Last week’s communiqué from the G7 Foreign Ministers’ Meeting in Lübeck included a statement on climate change and security. In welcoming a report, A New Climate for Peace, to which my organisation International Alert contributed, the communiqué moves the issue forward and declares it to be worthy of high level political attention. Unfortunately, what is to be done is not so clear. Continue reading
Each year, 21 September is the International day of Peace, declared as such by the UN. Each day, the Day gets better known. Last year on this blog I recorded a message. This year there’s a much better message to be had. It comes from Archbishop Emeritus Desmond Tutu, celebrating the power of words, of simply talking peace. Please use this link to hear him:
And keep talking peace! Today and every day.
Scanning forward across the conflict horizon reveals looming risks after two decades of growing peace. Connecting people and connecting issues, drawing on what we have learned over the past 20 years or so of peacebuilding, can renew the growth of peace. Continue reading
The situation in Mali is quietly dropping out of the headlines. But last week Ban Ki-moon called for 11,000 peacekeeping troops, possibly backed by combat forces so it’s a good time to be thinking about what the peacebuilding needs are in Mali. The French intervention seems to have been driven by a very short-term view (or perhaps just by the hope for a quick result), based on seeing the problem in terms of terrorism and therefore concentrating on hard security measures. This seems to be backed by a superficial analysis of Mali’s political economy focusing on the north rather than on the whole country and how power is organised, and on the Tuaregs rather than all the different ethnic groups. International Alert has published a briefing paper that goes into the background and explores what is needed for peacebuilding. I have drawn on it for a shorter piece in the Huffington Post.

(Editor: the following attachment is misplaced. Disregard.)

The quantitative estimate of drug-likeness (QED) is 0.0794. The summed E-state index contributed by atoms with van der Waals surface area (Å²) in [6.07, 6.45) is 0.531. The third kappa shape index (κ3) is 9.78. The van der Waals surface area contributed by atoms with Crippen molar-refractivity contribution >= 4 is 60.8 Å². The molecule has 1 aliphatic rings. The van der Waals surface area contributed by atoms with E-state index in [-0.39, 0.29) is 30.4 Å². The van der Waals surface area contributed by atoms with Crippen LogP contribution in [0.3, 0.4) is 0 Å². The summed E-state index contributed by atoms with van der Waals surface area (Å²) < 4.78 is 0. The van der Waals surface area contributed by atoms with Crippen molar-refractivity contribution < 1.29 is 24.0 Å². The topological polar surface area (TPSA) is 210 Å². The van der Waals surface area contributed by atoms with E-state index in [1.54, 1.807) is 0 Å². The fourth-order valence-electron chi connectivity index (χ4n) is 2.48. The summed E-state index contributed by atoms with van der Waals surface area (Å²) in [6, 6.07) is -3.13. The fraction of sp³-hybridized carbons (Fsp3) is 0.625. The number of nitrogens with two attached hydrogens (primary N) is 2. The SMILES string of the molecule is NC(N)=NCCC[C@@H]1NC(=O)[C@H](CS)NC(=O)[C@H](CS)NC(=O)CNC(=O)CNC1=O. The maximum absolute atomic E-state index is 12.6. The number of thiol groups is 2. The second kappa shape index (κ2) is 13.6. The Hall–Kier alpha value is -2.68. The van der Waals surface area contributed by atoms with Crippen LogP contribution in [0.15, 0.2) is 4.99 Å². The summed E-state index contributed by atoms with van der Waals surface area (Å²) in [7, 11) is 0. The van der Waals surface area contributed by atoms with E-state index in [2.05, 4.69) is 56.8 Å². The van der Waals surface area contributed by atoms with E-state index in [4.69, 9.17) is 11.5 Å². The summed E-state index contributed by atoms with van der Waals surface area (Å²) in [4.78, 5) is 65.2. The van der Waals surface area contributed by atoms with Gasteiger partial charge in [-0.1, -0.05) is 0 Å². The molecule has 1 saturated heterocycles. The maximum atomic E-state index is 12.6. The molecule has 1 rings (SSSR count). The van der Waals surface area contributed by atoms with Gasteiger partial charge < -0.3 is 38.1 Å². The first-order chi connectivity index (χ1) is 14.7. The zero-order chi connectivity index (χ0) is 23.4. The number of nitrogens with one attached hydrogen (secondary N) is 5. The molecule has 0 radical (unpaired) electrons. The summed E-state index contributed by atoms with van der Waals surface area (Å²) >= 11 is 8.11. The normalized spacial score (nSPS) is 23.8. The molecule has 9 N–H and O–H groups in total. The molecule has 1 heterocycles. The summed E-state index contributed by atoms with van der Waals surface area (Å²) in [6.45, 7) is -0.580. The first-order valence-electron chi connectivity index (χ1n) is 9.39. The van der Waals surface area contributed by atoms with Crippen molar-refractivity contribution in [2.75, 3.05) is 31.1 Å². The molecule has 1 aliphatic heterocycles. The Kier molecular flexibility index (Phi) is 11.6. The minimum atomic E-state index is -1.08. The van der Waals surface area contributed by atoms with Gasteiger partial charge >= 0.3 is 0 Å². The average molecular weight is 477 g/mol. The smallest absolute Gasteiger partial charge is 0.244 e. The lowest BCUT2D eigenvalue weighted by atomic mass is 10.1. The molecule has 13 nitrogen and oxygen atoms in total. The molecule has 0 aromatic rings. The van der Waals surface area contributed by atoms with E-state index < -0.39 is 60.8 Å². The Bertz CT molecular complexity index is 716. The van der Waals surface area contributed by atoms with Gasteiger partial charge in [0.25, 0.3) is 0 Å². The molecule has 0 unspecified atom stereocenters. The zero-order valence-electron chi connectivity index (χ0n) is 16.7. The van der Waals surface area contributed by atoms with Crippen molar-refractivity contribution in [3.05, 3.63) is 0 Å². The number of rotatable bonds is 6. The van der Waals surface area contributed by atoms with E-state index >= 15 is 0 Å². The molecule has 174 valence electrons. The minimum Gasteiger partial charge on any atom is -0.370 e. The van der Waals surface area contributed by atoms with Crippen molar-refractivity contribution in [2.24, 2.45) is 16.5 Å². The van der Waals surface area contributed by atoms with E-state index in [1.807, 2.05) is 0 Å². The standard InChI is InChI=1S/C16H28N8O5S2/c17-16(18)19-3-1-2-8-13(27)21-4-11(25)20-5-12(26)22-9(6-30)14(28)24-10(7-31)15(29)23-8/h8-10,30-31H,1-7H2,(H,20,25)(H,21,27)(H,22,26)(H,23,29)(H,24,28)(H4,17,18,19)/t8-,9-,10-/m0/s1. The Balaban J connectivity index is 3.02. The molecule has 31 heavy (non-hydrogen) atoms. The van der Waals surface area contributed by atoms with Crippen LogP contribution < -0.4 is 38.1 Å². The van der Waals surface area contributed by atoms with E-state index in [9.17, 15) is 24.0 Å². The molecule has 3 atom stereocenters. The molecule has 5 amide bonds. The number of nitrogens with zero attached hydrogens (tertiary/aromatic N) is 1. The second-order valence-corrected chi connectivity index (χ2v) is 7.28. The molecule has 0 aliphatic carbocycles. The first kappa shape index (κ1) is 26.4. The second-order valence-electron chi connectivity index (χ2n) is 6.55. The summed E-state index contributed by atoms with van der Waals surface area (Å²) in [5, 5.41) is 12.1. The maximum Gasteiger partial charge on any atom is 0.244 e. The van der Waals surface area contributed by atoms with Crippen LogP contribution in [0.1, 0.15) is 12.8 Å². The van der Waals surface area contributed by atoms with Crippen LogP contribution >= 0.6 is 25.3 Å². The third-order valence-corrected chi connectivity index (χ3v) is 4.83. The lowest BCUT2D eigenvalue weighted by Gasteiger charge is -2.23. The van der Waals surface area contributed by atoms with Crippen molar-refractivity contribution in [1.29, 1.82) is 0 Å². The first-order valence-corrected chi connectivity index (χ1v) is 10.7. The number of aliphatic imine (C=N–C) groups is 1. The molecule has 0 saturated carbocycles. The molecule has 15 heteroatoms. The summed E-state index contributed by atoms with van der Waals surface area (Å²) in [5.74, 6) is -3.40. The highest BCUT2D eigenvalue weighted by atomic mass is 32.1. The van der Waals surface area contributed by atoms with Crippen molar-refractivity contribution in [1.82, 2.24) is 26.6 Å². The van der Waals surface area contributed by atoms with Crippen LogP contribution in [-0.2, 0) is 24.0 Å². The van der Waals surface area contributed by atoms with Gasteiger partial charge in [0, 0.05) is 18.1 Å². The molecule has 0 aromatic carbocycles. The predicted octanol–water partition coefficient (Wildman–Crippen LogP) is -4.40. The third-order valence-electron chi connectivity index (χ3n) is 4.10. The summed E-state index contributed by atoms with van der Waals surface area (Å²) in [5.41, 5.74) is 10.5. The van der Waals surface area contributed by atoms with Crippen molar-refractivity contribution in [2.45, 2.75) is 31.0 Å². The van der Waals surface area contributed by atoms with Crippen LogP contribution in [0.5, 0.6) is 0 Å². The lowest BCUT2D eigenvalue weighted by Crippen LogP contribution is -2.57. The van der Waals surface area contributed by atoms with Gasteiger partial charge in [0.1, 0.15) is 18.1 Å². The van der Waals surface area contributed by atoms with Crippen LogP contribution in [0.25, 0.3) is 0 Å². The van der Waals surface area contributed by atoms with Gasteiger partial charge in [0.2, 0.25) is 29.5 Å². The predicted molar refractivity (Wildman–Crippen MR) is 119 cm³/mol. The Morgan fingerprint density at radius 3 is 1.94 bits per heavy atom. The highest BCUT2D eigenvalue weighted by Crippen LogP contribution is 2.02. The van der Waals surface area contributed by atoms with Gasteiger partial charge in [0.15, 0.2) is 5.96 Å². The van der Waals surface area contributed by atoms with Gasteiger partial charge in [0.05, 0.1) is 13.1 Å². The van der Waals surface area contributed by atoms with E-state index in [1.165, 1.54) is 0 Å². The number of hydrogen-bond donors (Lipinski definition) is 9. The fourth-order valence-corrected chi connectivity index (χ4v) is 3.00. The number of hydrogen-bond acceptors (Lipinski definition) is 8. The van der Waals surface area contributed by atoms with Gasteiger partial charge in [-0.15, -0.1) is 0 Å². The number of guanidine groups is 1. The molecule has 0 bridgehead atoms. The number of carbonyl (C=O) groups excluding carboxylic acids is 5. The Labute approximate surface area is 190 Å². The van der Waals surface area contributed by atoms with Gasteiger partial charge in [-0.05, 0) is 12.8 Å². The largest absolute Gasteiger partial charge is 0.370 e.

On Tuesday 9th, International Alert in Rwanda launched our report, Healing Fractured Lives, and the accompanying film (see my previous post) based on the photography of Carol Allen Storey. Discssuing the vivid personal accounts in the report and the film brought out some insights about how peacebuilding can work in even the most extreme circumstances. Continue reading
I am making an all too quick visit to Rwanda, primarily for International Alert‘s launch of the report and film, Fractured Lives. This project combines trauma counselling, dialogue and microfinancing in Rwandan villages as the country continues, often painfully, to grow out of the shadow of the mass killing and horrors of 1994 continues. The work has been brilliantly captured for Alert by award-winning photographer, Carol Allen Storey. The results are on show both in this slide show
Apart from the intrinsic interest of the subjects and the quality of the photographs, one of the most striking things about the film and exhibition is the way the photographs have cracked the problem of getting visual images for the process of building peace. War has always been photogenic – now we see how peacebuilding can be too.
The Woodrow Wilson Center for International Scholars was kind enough to interview me about the work of International Alert recently when I was visiting Washington. I think they edited the material very effectively to produce a quite effective summary account of some of the work and issues of peacebuilding.